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OpEdNews Op Eds    H4'ed 1/17/10

Searching for hope in Haiti's ruins

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Message Eric Margolis
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Weep for poor, wretched Haiti: Dire poverty, devastating annual storms, disease, misery, hunger and now the biggest earthquake in 250 years.

Port-au-Prince lies in ruins, tens of thousands are dead and more than a million homeless. There is little food, clean water or power in the capital region. Haiti's ten million people have no effective government.

The National Palace, where my old Haitian pal "Tijo' Noustas and I were crazy enough to crash a dinner party given by the dreaded dictator, Francois Duvalier, aka "Papa Doc,' has collapsed.

Papa Doc caught us -- but laughed at our escapade instead of having his dreaded secret police, the "Tonton Macoutes,' shoot us.

Our old hangout, the charming gingerbread Oloffson Hotel, the scene of Graham Green's book, The Comedians, is heavily damaged. Its bar, ruled by the legendary Cesar, was the capital's watering hole and hotbed of intrigue.

Portau-Prince always looked half ruined. Today, the damage is complete. Haiti is an island cursed by natural disasters, human folly and crime. Tijo was murdered there a decade later.

France acquired Haiti in 1697. After the native Arawak people were wiped out, France imported a million black slaves from West Africa to work the island's sugar, tobacco, coffee, cocoa and indigo plantations. Haiti's slaves suffered frightful brutality. The greatest bourgeois fortunes of Bordeaux were built on slavery, not wine.

Haiti's amazingly rich soil produced four crops a year. In 1780, the total value of Haiti's exports to Europe exceeded those of Spain's silver and gold-producing Latin American colonies, or the entire British West Indies. Today, Haiti is the Western Hemisphere's poorest nation, wracked by diseases including syphilis, leprosy, HIV, TB and blindness from poor nutrition. It was impossible to walk in downtown Port-au-Prince without being swarmed by desperate, diseased beggars.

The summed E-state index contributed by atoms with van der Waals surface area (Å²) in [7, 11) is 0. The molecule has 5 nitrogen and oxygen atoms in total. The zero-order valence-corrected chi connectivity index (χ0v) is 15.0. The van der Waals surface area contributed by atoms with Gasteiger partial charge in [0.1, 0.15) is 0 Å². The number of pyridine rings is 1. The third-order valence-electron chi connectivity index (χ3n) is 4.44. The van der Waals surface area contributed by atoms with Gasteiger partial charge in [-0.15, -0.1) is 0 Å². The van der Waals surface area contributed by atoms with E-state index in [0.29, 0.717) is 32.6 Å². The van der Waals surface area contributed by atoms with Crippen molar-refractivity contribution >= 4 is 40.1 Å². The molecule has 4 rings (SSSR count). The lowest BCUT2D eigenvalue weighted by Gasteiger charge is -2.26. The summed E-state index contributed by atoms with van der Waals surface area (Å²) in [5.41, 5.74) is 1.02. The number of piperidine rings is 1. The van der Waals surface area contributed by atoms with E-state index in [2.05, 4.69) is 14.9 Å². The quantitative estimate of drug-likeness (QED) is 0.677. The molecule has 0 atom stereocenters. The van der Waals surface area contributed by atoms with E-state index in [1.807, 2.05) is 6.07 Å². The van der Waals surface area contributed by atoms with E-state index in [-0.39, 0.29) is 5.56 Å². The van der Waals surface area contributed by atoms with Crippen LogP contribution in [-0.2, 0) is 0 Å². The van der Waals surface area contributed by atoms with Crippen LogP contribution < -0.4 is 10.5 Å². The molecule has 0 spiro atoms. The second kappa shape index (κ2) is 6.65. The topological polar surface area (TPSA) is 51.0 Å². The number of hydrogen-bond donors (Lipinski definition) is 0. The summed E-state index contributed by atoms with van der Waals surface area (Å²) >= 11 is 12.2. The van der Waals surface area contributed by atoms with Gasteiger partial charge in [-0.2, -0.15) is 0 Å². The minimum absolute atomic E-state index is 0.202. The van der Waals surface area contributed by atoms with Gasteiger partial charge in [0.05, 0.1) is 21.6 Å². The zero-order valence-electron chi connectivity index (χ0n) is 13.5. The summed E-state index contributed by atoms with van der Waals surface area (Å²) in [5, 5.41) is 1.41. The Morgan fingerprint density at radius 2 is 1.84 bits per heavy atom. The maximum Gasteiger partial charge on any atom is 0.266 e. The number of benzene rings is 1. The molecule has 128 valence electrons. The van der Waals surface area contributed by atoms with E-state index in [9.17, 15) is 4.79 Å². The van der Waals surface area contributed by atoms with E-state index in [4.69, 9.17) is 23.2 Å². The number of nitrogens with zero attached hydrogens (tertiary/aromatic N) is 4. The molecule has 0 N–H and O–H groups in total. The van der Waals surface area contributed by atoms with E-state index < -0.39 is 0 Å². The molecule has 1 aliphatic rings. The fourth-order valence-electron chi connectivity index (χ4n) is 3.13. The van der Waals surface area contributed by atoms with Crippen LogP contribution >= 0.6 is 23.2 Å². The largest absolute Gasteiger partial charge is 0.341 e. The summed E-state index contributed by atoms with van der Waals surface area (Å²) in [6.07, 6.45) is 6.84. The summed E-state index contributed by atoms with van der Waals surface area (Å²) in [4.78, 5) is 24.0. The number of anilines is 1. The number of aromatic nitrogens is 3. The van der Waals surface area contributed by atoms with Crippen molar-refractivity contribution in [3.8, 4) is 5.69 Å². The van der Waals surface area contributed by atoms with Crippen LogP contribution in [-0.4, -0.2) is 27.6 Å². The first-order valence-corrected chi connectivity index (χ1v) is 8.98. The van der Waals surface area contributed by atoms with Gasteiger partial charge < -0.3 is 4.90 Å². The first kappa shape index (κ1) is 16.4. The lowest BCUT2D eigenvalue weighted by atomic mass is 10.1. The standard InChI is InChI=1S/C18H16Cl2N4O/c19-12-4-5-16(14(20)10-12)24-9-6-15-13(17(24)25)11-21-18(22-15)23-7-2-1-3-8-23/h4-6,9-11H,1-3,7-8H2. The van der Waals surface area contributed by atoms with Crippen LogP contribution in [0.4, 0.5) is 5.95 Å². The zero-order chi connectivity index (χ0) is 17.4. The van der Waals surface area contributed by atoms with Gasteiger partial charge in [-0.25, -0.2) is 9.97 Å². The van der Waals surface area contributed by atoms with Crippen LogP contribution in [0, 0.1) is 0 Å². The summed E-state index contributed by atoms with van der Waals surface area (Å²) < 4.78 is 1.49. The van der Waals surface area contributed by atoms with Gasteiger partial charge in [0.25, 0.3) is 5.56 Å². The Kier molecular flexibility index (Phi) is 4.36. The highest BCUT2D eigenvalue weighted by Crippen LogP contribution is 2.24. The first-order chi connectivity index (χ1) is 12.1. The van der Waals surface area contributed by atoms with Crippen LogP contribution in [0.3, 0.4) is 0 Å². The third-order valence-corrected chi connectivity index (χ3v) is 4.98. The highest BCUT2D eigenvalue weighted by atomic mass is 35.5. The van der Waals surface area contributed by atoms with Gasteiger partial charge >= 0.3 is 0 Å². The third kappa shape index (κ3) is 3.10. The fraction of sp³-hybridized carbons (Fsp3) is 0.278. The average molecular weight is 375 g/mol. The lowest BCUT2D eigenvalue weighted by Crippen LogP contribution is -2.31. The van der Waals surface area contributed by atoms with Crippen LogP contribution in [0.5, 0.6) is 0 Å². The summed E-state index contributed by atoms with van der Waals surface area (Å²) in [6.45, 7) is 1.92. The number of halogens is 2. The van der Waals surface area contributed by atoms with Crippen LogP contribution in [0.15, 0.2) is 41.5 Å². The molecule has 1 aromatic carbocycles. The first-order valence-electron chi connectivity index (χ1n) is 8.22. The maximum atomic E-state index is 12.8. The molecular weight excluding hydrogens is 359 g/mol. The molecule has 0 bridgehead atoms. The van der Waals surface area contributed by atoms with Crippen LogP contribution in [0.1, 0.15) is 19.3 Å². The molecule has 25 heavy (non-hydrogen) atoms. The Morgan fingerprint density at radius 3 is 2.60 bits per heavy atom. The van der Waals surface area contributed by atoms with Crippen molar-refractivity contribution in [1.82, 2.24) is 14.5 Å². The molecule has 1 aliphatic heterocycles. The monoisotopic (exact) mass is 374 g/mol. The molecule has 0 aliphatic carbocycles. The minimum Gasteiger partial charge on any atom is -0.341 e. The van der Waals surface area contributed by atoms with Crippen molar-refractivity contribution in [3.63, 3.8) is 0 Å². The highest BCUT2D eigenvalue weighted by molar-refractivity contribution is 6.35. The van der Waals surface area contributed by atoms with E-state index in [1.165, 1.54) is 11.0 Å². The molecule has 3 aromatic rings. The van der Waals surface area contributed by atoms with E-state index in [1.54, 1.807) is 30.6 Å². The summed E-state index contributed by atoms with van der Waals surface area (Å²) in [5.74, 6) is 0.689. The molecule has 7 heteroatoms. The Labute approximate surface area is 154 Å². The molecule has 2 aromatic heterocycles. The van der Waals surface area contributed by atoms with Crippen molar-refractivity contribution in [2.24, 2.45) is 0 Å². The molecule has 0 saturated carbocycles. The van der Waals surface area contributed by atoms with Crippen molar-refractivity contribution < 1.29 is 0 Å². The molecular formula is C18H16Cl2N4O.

In the late 1700s, Haiti's slaves revolted, led by a brilliant black general, Toussaint Louverture. After fierce fighting, he was tricked by the French and died in prison. Louverture's lieutenants, J.J Dessalines and Henri Christophe, finally defeated Napoleon's troops and liberated Haiti. Full independence was declared in 1804.

But the rival leaders of the liberation soon fell out. Christophe, driven mad by syphilis, finally shot himself in the head with a silver bullet in a massive but useless fortress he had built atop a mountain above Cap Haitien.

For the next century, Haiti was ruled by a feuding mulatto minority and petty dictators who did nothing for the people. Peasants cut down all the trees for charcoal, denuding the mountainous island. Rains then swept away Haiti's rich topsoil.

Washington sent the U.S. Marine Corps to occupy Haiti from 1915 to 1934. Though sometimes brutal, the U.S. occupation is regarded by some Haitians as their golden age. The marines proved fair, efficient, honest administrators and builders.

Then, after endless coups, came Papa Doc's reign of witchcraft and terror, followed by more chaos and a U.S. invasion in 2004 that threw out an elected leftist government.

Canada, the U.S., France and other nations are rushing aid to Haiti. Food and medical help are essential, but Haiti also must have an effective government that cares for its desperate people. A small UN contingent has achieved little. What Haiti really needs is to be again administered by the U.S. Marine Corps.

This column despises any form of imperial action as a grave violation of democratic and republican values. But the U.S. could do enormous good for Haiti, which needs a major rescue mission for a desperate people who have failed to govern themselves and have no other hope. Most Haitians, I think, would welcome U.S. humanitarian intervention.

The U.S. will waste over $1 trillion this year in Iraq and Afghanistan. It can certainly afford a few hundred million dollars to rescue Haiti. France also has a special responsibility to Haiti and must open its pockets. Canada, as ever, has an important role to play and is proudly doing so.
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